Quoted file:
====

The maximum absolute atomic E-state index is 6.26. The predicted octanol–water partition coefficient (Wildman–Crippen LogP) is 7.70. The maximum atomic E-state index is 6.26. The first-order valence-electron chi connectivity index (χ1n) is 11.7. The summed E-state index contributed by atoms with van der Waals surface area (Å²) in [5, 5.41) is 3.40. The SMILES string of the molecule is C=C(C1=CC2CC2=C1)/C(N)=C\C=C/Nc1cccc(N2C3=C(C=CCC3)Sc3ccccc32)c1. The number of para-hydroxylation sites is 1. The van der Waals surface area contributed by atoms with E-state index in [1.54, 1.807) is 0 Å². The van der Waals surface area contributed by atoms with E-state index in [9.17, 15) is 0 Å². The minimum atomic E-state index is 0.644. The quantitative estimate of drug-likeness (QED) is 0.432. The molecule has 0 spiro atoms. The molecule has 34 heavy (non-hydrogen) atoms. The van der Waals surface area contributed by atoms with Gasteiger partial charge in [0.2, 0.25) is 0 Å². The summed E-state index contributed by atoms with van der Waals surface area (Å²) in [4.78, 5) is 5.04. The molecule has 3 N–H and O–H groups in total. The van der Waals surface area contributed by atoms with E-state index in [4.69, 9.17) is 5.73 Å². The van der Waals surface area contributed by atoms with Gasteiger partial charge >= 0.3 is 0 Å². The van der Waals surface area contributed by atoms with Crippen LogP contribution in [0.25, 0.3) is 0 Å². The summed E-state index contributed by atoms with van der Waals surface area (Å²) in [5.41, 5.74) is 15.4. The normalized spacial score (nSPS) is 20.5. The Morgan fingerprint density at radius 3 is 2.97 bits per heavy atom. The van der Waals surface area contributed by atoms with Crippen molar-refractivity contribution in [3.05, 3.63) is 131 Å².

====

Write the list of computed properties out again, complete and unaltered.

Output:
The maximum absolute atomic E-state index is 6.26. The predicted octanol–water partition coefficient (Wildman–Crippen LogP) is 7.70. The maximum atomic E-state index is 6.26. The first-order valence-electron chi connectivity index (χ1n) is 11.7. The summed E-state index contributed by atoms with van der Waals surface area (Å²) in [5, 5.41) is 3.40. The SMILES string of the molecule is C=C(C1=CC2CC2=C1)/C(N)=C\C=C/Nc1cccc(N2C3=C(C=CCC3)Sc3ccccc32)c1. The number of para-hydroxylation sites is 1. The van der Waals surface area contributed by atoms with E-state index in [1.54, 1.807) is 0 Å². The van der Waals surface area contributed by atoms with E-state index in [9.17, 15) is 0 Å². The minimum atomic E-state index is 0.644. The quantitative estimate of drug-likeness (QED) is 0.432. The molecule has 0 spiro atoms. The molecule has 34 heavy (non-hydrogen) atoms. The van der Waals surface area contributed by atoms with Gasteiger partial charge in [0.2, 0.25) is 0 Å². The summed E-state index contributed by atoms with van der Waals surface area (Å²) in [4.78, 5) is 5.04. The molecule has 3 N–H and O–H groups in total. The van der Waals surface area contributed by atoms with E-state index in [4.69, 9.17) is 5.73 Å². The van der Waals surface area contributed by atoms with Gasteiger partial charge >= 0.3 is 0 Å². The van der Waals surface area contributed by atoms with Crippen LogP contribution in [0.25, 0.3) is 0 Å². The summed E-state index contributed by atoms with van der Waals surface area (Å²) in [5.41, 5.74) is 15.4. The normalized spacial score (nSPS) is 20.5. The Morgan fingerprint density at radius 3 is 2.97 bits per heavy atom. The van der Waals surface area contributed by atoms with Crippen molar-refractivity contribution in [3.05, 3.63) is 131 Å².